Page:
Residents outraged by actions of plasma center donors

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by TONY BURBECK / NewsChannel 36

Bio | Email | Follow: @TonyWCNC

WCNC.com

Posted on May 25, 2011 at 6:53 PM

Updated Thursday, May 26 at 9:16 AM

CHARLOTTE, N.C. -- Neighbors say a Charlotte plasma center isn’t taking responsibility for the impact to their neighborhood and the actions of its clients, including medical waste, illegal parking, public urination and physical threats.

“This has really become an out of control problem. I don't feel safe, people have threatened us,” said Carly Dixon, who lives on Piedmont Street next to Talecris Plasma Resources.

Go to the street and you’ll find garbage bins still sitting out in front of some of the condos.

"It's not trash day today. Tuesday was trash day,” Dixon said. "It's the only way I can safely get out of our driveway."

Parking and driving problems, Dixon says, are caused by Talecris Plasma Resources customers parking everywhere, including in "no parking" zones. Neighbors say it’s not uncommon to see plasma center delivery trucks parked in the street and blocking traffic.

Speaking of trash, the chair a plasma center customer sat on Wednesday came from the trash. That brings up another sore spot for neighbors. Despite signs saying not to, plasma center customers loiter for hours in front of neighbors’ homes.

"This is every day this happens that someone is loitering out here,” said neighbor Chris Casey.

Loitering and littering.

Neighbors say bloody gauze bandages on the street and sidewalks come from plasma center customers, too.

"Not thrilled at all. It's disgusting,” Casey said.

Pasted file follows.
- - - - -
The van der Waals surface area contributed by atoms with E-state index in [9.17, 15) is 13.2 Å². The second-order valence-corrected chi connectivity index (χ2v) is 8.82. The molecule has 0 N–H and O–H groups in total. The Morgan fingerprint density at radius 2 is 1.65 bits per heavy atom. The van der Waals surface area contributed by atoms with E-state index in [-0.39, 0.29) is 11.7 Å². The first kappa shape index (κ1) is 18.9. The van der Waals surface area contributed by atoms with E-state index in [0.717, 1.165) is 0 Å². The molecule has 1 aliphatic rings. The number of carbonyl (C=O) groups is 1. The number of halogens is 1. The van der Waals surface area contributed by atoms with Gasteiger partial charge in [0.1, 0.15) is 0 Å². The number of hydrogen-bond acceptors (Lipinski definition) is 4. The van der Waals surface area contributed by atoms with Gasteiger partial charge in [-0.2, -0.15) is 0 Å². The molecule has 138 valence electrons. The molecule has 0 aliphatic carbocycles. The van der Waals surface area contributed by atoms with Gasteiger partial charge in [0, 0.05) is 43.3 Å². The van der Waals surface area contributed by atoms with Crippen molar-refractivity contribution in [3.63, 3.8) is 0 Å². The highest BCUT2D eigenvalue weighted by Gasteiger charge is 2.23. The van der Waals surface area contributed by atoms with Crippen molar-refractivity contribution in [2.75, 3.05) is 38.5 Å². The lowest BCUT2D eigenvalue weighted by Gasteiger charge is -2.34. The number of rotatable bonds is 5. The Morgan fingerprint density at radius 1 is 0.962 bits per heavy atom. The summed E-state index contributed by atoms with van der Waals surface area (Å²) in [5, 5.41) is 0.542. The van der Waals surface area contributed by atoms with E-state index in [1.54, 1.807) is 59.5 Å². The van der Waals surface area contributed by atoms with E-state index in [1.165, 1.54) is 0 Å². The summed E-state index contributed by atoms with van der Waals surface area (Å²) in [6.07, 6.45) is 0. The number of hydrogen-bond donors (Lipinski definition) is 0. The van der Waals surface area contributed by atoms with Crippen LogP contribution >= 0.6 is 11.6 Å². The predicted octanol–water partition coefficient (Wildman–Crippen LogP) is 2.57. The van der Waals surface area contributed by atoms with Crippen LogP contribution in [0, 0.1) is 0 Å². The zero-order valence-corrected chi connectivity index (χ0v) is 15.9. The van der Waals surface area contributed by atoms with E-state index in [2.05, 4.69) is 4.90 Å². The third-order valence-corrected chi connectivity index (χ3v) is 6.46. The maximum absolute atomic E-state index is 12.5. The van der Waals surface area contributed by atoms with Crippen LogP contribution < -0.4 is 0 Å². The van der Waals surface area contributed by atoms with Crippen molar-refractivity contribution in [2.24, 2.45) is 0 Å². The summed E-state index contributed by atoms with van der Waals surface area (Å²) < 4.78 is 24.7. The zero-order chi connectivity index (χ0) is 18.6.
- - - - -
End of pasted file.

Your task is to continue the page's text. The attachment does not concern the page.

Then, there's the public urination. Something neighbors say they've seen from plasma center customers.

Dixon says she's asked them to stop and has gotten threats in return. "They say things like, 'Do you want to mess with me?' or, explicit language, but it's very upsetting and I don't feel safe,” Dixon said. "The customers are threatening us and then the plasma center employees come out and ask why we are harassing their people."

Margaret Lamb's boyfriend works at Talecris and says she doesn't see it or its customers being bad neighbors. "I don't see where it's bad for the neighborhood. There are people going in there donating plasma who need the extra money,” Lamb said.

Talecris issued this statement Wednesday about neighbors’ concerns:

“Talecris develops and produces protein therapies for people who have rare, life-threatening diseases such as immune deficiencies, hemophilia and genetic emphysema. Our eleven protein therapies are derived from human plasma, so it is essential that donors continue to provide their plasma.

Because our mission is to save and enhance lives, we strive to be good community citizens, as well. We want to create an environment in which our donors and the local community feel good about the plasma donation process. We are concerned that several neighbors have expressed discontent about the donors’ behavior outside of our center, and we want to ensure that our presence in the community is viewed positively. We will review the concerns raised by neighbors near our center and determine how to effectively address them.”

Neighbors asked Charlotte DOT to limit the time clients could park on their street. On three occassions the city sent someone out to look over the situation, but didn't find anything that would warrant changes to how long people can park there.

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